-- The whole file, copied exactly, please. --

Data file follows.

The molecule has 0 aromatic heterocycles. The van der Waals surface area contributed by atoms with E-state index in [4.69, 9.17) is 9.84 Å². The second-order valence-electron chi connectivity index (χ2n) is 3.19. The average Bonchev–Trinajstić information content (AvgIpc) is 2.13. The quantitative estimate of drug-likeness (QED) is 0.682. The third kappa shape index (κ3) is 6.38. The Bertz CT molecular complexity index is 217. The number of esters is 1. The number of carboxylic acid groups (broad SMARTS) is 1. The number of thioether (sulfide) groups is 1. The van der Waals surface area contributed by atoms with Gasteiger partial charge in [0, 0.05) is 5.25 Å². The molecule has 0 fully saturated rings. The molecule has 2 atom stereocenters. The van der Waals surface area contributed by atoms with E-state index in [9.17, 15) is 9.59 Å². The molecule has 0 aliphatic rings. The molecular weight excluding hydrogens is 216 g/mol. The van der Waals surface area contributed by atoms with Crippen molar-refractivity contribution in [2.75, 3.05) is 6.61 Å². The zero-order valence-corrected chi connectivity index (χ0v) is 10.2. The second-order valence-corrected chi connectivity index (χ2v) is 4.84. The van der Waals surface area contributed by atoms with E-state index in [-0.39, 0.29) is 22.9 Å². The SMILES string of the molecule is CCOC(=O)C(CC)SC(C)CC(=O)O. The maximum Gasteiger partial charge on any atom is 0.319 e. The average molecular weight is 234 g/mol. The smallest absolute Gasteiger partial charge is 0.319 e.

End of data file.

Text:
The molecule has 0 aromatic heterocycles. The van der Waals surface area contributed by atoms with E-state index in [4.69, 9.17) is 9.84 Å². The second-order valence-electron chi connectivity index (χ2n) is 3.19. The average Bonchev–Trinajstić information content (AvgIpc) is 2.13. The quantitative estimate of drug-likeness (QED) is 0.682. The third kappa shape index (κ3) is 6.38. The Bertz CT molecular complexity index is 217. The number of esters is 1. The number of carboxylic acid groups (broad SMARTS) is 1. The number of thioether (sulfide) groups is 1. The van der Waals surface area contributed by atoms with Gasteiger partial charge in [0, 0.05) is 5.25 Å². The molecule has 0 fully saturated rings. The molecule has 2 atom stereocenters. The van der Waals surface area contributed by atoms with E-state index in [9.17, 15) is 9.59 Å². The molecule has 0 aliphatic rings. The molecular weight excluding hydrogens is 216 g/mol. The van der Waals surface area contributed by atoms with Crippen molar-refractivity contribution in [2.75, 3.05) is 6.61 Å². The zero-order valence-corrected chi connectivity index (χ0v) is 10.2. The second-order valence-corrected chi connectivity index (χ2v) is 4.84. The van der Waals surface area contributed by atoms with E-state index in [-0.39, 0.29) is 22.9 Å². The SMILES string of the molecule is CCOC(=O)C(CC)SC(C)CC(=O)O. The maximum Gasteiger partial charge on any atom is 0.319 e. The average molecular weight is 234 g/mol. The smallest absolute Gasteiger partial charge is 0.319 e.